Landmark Decisions: Engineering Choices at the Hotel del Coronado

As engineers, we enjoy looking at mechanical and electrical systems. But we realize that most people outside the industry don’t share this enthusiasm. That’s why we strive to make the systems we design as unobtrusive as possible. This is especially critical when the systems are housed in restored landmarks where historic décor is the primary focus.

In a past issue of Connections, we discussed the challenges associated with the renovation of the Herald-Examiner building in Los Angeles, a city landmark. More recently we worked on a national landmark – the lobby of Hotel del Coronado in San Diego. Tim Tyrrell, Syska’s project manager for both buildings, tells us that “The Del” (as it’s called by locals) posed even greater challenges than the Herald-Examiner did.

Background

Syska designed mechanical, electrical, and plumbing systems for the hotel’s two-story, 7,000-square-foot lobby, which was constructed in 1888. Its restoration, led by hospitality design firm WATG, refreshed and enhanced the Victorian décor, using original finishes and materials. WATG also expanded the lobby by incorporating an adjacent office space, renovated the vintage “birdcage” elevator, and restored the stained-glass “Coronation Window.”
The goal, says WATG, was to ensure that “the charm of the old” was “cherished, reimagined, and celebrated in a modern, fresh, luxurious manner.”

Behind the Scenes

Tim points out that The Del is older than the Herald-Examiner building, which was completed in 1914. And unlike that structure, The Del’s lobby never had any kind of HVAC system. That made the engineering design even more difficult. “We had to figure out where to place the units without affecting any of the historic elements,” says Tim. “We had to get really creative.”

Working closely with WATG, Syska decided to make indentations in the walls for returned air but ensured that the indentations blended seamlessly into the coffered wall design. According to Tim, the resulting indentations are inconspicuous. “Passing by, you would have zero clue that they’re operating pieces of the wall,” he notes.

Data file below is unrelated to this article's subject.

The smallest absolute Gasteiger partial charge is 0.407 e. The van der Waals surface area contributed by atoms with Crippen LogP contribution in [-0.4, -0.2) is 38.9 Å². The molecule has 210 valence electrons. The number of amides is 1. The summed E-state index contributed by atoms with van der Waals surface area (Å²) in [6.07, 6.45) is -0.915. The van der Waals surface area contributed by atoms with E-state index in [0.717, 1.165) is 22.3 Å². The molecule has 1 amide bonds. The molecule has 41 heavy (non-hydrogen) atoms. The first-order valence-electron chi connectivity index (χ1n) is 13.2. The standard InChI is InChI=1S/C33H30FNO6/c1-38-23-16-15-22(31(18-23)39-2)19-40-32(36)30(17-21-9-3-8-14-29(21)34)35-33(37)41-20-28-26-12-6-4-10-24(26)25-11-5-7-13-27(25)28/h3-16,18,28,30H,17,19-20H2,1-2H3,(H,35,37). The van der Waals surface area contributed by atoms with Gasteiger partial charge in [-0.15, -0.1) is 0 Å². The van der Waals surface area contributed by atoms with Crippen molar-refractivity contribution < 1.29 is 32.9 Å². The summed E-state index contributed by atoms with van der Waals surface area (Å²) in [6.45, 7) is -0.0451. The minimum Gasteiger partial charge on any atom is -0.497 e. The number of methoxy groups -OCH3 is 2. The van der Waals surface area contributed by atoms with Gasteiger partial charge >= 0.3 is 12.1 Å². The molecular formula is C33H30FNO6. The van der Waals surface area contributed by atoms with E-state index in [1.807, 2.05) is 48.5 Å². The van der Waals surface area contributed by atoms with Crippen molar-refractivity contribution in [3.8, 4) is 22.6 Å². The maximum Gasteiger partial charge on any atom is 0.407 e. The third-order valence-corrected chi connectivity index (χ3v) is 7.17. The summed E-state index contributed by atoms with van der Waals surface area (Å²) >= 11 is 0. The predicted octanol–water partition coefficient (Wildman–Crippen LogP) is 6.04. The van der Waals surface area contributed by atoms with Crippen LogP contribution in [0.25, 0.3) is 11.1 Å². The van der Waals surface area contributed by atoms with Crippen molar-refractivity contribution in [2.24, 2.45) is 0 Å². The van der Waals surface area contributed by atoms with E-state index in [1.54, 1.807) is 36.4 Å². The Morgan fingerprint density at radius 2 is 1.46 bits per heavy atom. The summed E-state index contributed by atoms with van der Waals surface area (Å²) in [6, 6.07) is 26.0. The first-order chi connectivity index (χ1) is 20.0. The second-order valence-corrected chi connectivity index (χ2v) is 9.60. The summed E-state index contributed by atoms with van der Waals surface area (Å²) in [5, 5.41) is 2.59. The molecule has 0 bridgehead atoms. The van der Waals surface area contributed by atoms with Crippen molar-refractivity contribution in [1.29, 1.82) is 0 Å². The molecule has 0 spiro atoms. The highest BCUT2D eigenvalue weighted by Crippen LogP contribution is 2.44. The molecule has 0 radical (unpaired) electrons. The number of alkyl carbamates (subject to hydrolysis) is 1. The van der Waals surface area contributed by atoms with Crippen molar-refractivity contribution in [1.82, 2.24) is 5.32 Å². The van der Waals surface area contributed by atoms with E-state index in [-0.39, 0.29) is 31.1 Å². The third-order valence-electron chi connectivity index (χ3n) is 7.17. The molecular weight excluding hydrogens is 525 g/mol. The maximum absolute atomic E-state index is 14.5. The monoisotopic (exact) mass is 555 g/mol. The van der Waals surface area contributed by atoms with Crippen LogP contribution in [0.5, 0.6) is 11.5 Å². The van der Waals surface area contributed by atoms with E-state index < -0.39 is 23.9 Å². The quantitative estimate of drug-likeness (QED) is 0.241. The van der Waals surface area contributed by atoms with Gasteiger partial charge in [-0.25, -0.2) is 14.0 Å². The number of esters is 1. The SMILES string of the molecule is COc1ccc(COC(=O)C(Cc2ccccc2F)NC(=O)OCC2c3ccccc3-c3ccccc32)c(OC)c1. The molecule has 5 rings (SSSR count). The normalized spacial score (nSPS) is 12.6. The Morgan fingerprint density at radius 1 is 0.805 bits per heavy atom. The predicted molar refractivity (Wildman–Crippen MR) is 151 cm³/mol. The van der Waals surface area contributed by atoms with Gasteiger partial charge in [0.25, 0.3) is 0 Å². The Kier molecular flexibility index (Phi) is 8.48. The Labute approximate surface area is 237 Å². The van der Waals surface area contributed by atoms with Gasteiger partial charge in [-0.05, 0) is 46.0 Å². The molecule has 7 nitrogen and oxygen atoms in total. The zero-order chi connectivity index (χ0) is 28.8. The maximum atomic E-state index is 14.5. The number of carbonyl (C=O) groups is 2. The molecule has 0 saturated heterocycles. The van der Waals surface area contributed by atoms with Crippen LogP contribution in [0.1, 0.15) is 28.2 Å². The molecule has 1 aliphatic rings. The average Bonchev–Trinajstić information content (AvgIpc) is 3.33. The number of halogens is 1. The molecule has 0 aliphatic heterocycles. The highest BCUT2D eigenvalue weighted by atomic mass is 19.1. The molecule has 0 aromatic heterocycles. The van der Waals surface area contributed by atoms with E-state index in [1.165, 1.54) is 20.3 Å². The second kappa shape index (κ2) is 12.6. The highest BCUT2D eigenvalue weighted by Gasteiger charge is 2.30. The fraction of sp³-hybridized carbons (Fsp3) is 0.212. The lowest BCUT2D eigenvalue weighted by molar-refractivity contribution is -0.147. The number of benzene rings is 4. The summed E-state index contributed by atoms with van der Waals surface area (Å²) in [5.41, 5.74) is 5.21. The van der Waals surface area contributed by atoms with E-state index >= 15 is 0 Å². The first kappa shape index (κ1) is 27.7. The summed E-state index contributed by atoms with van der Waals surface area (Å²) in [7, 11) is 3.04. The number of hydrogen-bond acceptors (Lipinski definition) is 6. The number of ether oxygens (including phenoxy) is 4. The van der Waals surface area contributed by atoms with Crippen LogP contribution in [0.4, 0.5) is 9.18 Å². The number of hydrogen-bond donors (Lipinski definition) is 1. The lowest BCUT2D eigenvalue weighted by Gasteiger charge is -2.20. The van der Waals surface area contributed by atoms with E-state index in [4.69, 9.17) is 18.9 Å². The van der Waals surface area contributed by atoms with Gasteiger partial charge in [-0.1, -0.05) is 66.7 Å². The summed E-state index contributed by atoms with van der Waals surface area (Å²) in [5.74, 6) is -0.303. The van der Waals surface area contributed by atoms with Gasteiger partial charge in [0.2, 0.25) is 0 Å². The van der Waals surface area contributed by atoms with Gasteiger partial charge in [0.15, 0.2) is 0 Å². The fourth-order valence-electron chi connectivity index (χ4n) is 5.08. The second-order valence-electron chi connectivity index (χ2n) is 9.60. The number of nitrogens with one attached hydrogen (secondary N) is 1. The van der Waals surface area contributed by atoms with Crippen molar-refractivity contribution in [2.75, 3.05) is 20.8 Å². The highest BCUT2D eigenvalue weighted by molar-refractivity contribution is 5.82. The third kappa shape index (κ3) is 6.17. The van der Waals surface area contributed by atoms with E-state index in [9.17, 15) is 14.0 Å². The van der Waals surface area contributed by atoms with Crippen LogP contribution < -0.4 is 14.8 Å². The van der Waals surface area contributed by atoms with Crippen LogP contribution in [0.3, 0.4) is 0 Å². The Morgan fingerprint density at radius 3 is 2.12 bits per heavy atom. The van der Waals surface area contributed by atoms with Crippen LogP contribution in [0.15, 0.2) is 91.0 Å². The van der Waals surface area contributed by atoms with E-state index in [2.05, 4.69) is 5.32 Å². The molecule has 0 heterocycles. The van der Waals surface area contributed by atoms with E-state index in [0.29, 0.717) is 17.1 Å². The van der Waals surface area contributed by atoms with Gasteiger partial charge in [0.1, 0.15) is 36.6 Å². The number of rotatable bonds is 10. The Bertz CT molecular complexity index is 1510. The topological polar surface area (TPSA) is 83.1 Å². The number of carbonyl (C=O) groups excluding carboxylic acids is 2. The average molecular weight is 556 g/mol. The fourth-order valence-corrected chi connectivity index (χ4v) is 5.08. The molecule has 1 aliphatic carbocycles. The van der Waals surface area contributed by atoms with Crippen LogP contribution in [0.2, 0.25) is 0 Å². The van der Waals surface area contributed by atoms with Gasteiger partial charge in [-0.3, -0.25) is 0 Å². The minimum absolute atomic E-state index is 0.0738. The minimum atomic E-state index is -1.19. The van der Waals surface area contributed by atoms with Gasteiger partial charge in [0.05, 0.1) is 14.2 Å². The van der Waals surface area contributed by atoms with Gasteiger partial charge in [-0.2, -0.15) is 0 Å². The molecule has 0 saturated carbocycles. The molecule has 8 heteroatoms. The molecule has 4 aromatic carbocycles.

The air handling and conditioning units that supply the air are also unobtrusive; they’re in the basement. And they often operate in economizer mode. For most of the year, the lobby ventilation comes from 100% outside air.

Unlike the HVAC, electrical infrastructure was in place when Syska came on board. The problem was, as Tim explains, that the panels and conduit poles were extremely old, necessitating a complete overhaul.

To complicate matters, the front porch was undergoing a simultaneous renovation. This meant that Syska had to coordinate with a completely different design team. The two areas shared systems in many cases, and Syska also added louvers to the front porch to support the historic appearance. Pandemic shutdowns, ironically, helped the situation. The hotel was closed for three months in 2020, which gave the teams free rein in the area and facilitated collaboration.

Results

“Aesthetically, it’s just beautiful,” says Tim. “We take pride in this outcome because our systems are mostly invisible. There’s no disruption to the historic appearance.”

He’s now looking forward to future projects at The Del, all of which will again involve renovation and preservation. The sooner they start, the better: Tim moved from Los Angeles to Dallas toward the end of the project, and he’s tempted by commercials promoting travel to California. The Del, he reports, is in every one of them.

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